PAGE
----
VILEBREQUIN ON TOUR | SUMMER TOUR : CAPRI
Discover which artist gave a poignant rendition of Ave Maria in a thousand-year-old chapel. Hint: It’s time to say goodbye...
Capri, the Italian Dream
In order to reach Capri, one must first leave behind the heady perfume of Neapolitan women. Board a sail- or steamboat, breathe in the Mediterranean spray and allow oneself to be dazzled by the Prussian blue of the sea and the sky. Indeed, only by sea does the beautiful “isle of sirens” slowly reveal itself. Sea leads to land. And the 40-minute journey is nothing short of an odyssey, albeit one less eternal than Homer’s. A symbol of ’50s and ’60s glamour, Capri evokes Clark Gable and Sophia Loren’s nonchalant strolls on the set of It Started in Naples, or Brigitte Bardot showing off her itsy-bitsy, teenie-weenie Pucci bikini. Yet Capri hasn’t faded. The magic remains. As does the scent of the lemon trees.
Its lexicon resembles an intoxicating waltz: dolce vita, Vespa, Alberto Moravia, pizza, Gatsby, Contempt, antipasti, limoncello, bel canto, Brigitte Bardot. How can a 10-square-kilometre island be so fascinating? The answer may be found in its breathtaking landscapes and steep, little streets. The gardens of the Villa San Michele, a neoclassical masterpiece built in the late 19th century by Swedish doctor Axel Munthe, also offer dazzling views across the bay. At the turn of the 20th century, this freethinking practitioner believed in healing through music. Indeed, “God gave us music to calm our passions” Plato is claimed to have said, in the 4th century BC. Last year, during a tour of the villa, one of the visitors sat at the piano in the chapel and gave a poignant rendition of Ave Maria that still resonates in the hearts of the lucky witnesses. This talented tourist turned out to be none other than Andrea Bocelli.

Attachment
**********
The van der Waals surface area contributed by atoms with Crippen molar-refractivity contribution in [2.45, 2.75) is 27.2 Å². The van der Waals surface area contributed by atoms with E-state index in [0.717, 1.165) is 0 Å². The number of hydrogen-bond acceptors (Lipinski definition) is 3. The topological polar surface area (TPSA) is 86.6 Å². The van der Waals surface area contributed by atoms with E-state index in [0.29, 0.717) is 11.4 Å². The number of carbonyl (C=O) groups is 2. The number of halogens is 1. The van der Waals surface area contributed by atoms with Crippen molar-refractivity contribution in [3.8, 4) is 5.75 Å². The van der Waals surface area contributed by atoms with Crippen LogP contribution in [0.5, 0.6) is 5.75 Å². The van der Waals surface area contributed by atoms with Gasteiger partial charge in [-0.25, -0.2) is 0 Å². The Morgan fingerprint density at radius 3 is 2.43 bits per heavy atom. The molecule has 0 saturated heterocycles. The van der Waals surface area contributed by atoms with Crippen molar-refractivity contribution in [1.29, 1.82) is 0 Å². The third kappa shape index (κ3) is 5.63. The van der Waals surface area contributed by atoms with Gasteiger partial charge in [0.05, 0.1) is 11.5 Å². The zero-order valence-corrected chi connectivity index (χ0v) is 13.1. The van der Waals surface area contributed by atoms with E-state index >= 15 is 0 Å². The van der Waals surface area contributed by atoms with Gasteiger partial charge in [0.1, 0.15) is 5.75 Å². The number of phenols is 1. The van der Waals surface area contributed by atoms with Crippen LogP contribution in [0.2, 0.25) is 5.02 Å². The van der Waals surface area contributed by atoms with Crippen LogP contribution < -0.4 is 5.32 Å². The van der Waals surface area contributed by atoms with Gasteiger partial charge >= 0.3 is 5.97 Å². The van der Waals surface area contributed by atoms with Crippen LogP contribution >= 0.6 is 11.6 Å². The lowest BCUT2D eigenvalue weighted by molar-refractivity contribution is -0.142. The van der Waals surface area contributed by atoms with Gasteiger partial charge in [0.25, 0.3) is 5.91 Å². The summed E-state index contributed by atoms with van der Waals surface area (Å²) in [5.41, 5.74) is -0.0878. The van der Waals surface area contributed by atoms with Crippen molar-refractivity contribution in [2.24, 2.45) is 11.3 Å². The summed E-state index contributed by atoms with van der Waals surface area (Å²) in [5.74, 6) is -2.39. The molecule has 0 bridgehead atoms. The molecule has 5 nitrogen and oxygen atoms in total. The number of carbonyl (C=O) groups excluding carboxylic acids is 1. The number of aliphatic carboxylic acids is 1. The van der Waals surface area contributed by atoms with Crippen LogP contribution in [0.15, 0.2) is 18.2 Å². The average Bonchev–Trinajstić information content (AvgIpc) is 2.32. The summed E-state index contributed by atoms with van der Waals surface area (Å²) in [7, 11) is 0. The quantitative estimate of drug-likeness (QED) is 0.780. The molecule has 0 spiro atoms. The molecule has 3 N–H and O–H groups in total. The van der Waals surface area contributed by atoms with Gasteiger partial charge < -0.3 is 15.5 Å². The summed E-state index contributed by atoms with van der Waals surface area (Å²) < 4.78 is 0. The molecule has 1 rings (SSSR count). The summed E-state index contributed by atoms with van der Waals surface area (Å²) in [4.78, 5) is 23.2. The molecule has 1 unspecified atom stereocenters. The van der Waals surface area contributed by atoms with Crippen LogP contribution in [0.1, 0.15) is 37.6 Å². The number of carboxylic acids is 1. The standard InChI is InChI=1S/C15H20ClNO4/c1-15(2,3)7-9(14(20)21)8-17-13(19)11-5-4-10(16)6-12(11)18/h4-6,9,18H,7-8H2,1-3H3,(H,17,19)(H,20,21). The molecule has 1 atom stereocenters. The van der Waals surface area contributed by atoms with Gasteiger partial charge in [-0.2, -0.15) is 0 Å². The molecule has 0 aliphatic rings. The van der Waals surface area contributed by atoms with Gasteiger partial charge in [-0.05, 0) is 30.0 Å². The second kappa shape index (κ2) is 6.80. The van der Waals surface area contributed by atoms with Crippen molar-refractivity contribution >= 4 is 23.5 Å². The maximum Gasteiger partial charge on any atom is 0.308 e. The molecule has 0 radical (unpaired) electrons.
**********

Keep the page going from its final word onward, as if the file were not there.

The Story of San Michele by Axel Munthe (1929): a memoir turned best-seller, now translated into 50 languages.
Capri 1950, Vita Dolce Vita by Marcella Leone De Andreis, published by La Conchiglia: archives, testimonials, documents and photos of Capri in the ’50s.
Malaparte: A House Like Me by Michael McDonough, foreword by Tom Wolfe, published by Flammarion: the most famous architect house in the world thanks to Jean-Luc Godard’s film, Contempt.
In the Spirit of Capri by Pamela Fiori, published by Assouline: a beautiful book on Capri’s charm and famous admirers.